Lucky for us, Marissa has embraced the work with good cheer!

Lucky for us, Marissa has embraced the work with good cheer!

“Hello! My name is Marissa Jenko and I’m originally from Floral Park, NY. I received my bachelor’s degree in geology from UMass Amherst in 2011 and spent two years working at an environmental consulting firm in Somerville, MA. Though I learned a lot in those two working years, I decided I needed a change and applied for Tuft’s masters in conservation medicine (MCM) program.

Conservation medicine studies the relationships between human, animal, and environmental health and seeks to develop policies, programs, and health management practices that maintain biodiversity and protect the ecosystems that are vital to human and animal health.

Recently, I’ve found myself gravitating back towards my geology roots and have been researching the geologic reasons behind certain human and animal health issues (for example, the prevalence of iodine deficiencies are strongly correlated to the soil characteristics and bedrock composition of the region).
I became interested in SEANET after a lecture from Dr. Julie Ellis about the program. I was intrigued by the idea of using these birds as indicators of an environmental contamination event (like an oil spill) before most people are even aware that something has occurred. I’m looking forward to being a part of the team!
In my spare time I’m an avid skier, crafter (particularly sewing), and reader.”





Take a summer course at Shoals Marine Lab!

19 03 2014
Not a bad looking campus, huh?

Not a bad looking campus, huh?

At this point, readers, I am no longer asking, I am telling you and those you love to take a course at Shoals Marine Lab! Yesterday, marked the close of the application period for the one week research assistantship helping us with gull banding, but there is still time to register for one (or more) of the many amazing courses SML is offering this summer. I want to make a particular plug for two courses: Field Ornithology is in grave peril and will be canceled if the minimum enrollment is not met. The course, run by my friend David Bonter, is a fabulous opportunity to learn about birds and their ecology while in their very midst. I cannot fathom why that course is not at maximum enrollment, so let’s get it there!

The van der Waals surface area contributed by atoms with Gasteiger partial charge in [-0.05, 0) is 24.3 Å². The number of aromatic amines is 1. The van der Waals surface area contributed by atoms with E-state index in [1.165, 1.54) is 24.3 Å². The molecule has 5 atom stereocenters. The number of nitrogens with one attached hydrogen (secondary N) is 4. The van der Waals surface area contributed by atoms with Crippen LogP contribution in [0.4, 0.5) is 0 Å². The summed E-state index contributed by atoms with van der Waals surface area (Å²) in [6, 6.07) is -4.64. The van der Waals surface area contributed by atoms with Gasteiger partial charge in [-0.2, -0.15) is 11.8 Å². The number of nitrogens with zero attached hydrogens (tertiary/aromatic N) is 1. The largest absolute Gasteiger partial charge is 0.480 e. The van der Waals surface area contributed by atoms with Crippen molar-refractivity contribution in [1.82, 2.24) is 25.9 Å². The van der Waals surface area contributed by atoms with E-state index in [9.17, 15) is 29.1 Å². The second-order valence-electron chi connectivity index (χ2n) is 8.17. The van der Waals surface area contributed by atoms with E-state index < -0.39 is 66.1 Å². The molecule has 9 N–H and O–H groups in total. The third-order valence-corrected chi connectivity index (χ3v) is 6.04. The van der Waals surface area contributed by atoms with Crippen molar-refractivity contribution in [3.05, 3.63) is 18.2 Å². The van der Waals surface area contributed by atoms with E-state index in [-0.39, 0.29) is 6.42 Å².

I have a couple of my own students at North Shore Community College interested in Field Animal Behavior, another course in need of more students. Check that one out and the rest of the summer course catalog, or pass this information along to anyone you know who might be interested. High school students, college students of all stripes, and life-long learners are all welcome. If the sticker price has you balking, rest assured that generous financial aid (in the form of scholarship) is available, and you need only enter some simple information from your FAFSA in order to apply.

I maintain that no New Englander should live her lifetime here without ever at least visiting the Shoals. Why not immerse yourself entirely (and this is likely to be both a literal and figurative proposition) in our Gulf of Maine ecosystem?





The decimation of ducks

4 03 2014
A sampler pack of scoter wings mostly with attached sternae found in Brewster MA. (photo: Diana Gaumond).

A sampler pack of scoter wings mostly with attached sternae found in Brewster MA. (photo: Diana Gaumond).